The Trickle-down Effect of Millennial Home Buying Trends

The pandemic has boosted millennial home sales, which is consequently impacting related consumer goods sales - from lawn care to pet supplies.

Getty Images 1139668667

The oldest millennials are turning 40 this year. Close to five million turned 30 last year, and 4.8 million are turning 30 each year in 2021, 2022, 2023, and 2024. This puts the millennial generation in the prime of their spending years for home buying, with the older segment “buying up” to larger homes, and the younger segment buying first homes.

The pandemic has created an interesting trickle-down effect - more people working remotely enables workers to move out of urban areas to the suburbs; and lower mortgage rates have enabled buyers to afford more house than they previously could have. According to a housing forecast, millennials currently account for the largest number of residential real estate transactions, and they are often purchasing in the high-end housing market.

This boom in suburban housing purchases is bringing an increase in consumer purchasing related to home ownership, from lawn care to home goods to pet food.  One company, Tractor Supply Co., a chain of nearly 2,000 small format stores in 49 states, has seen sales growth of almost 43% over the last year due to this rural migration, according to CNN Business. The article states that company CEO Hal Lawton attributes much of the growth to millennials, based on customer survey data. This data also showed 25% of their customers recently adopted new pets, which Lawton calls “an annuity” for the business as owners continue to care for their pets over the years. To keep up with this growth the company will open 80 new stores this year.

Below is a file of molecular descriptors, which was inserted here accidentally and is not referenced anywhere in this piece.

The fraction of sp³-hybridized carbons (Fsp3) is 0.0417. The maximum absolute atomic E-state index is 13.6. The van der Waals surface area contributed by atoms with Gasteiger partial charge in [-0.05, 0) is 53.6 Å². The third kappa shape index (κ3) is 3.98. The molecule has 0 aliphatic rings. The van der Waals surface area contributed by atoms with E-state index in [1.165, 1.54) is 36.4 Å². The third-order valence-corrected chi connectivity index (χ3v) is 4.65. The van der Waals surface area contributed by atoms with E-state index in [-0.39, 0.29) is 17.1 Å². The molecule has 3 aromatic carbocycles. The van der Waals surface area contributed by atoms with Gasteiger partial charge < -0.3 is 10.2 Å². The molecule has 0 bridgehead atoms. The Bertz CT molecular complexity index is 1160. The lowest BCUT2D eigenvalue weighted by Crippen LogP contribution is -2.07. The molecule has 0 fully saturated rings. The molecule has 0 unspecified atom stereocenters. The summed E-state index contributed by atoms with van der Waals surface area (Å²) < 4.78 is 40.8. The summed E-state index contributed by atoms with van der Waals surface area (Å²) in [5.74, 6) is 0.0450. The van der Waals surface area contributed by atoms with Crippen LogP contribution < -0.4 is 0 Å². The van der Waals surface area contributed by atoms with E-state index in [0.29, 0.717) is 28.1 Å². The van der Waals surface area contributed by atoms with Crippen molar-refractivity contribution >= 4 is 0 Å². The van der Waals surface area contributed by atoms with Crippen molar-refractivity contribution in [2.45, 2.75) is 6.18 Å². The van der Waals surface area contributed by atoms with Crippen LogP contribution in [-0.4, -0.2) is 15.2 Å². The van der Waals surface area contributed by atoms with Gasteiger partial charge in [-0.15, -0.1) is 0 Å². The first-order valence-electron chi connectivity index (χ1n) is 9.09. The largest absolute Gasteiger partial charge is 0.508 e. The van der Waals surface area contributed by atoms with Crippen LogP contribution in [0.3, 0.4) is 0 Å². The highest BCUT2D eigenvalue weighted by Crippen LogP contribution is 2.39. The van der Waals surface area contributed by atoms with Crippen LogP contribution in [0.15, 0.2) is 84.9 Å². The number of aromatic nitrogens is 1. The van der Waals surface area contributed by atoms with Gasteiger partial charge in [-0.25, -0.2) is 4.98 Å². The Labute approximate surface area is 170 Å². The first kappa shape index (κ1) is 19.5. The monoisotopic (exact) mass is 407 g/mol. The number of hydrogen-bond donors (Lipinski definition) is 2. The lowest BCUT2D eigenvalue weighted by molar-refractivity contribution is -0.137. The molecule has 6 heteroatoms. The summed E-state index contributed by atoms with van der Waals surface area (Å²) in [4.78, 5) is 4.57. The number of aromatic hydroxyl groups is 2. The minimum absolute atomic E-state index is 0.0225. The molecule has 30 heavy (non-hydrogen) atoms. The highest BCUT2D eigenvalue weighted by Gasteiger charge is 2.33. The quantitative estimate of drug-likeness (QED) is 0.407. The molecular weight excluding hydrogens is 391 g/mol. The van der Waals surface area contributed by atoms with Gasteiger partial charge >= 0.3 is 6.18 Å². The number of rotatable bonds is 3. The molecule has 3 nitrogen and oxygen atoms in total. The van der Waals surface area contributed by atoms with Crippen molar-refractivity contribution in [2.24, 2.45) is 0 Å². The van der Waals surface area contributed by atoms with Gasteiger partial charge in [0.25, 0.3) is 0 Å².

According to the Wall Street Journal, sales at Lowe’s rose 24% last year, the fastest pace in two decades, although the company is forecasting a decline in revenue in 2021.

Read article   Read more about trends impacting retailers, consumers and product manufacturers.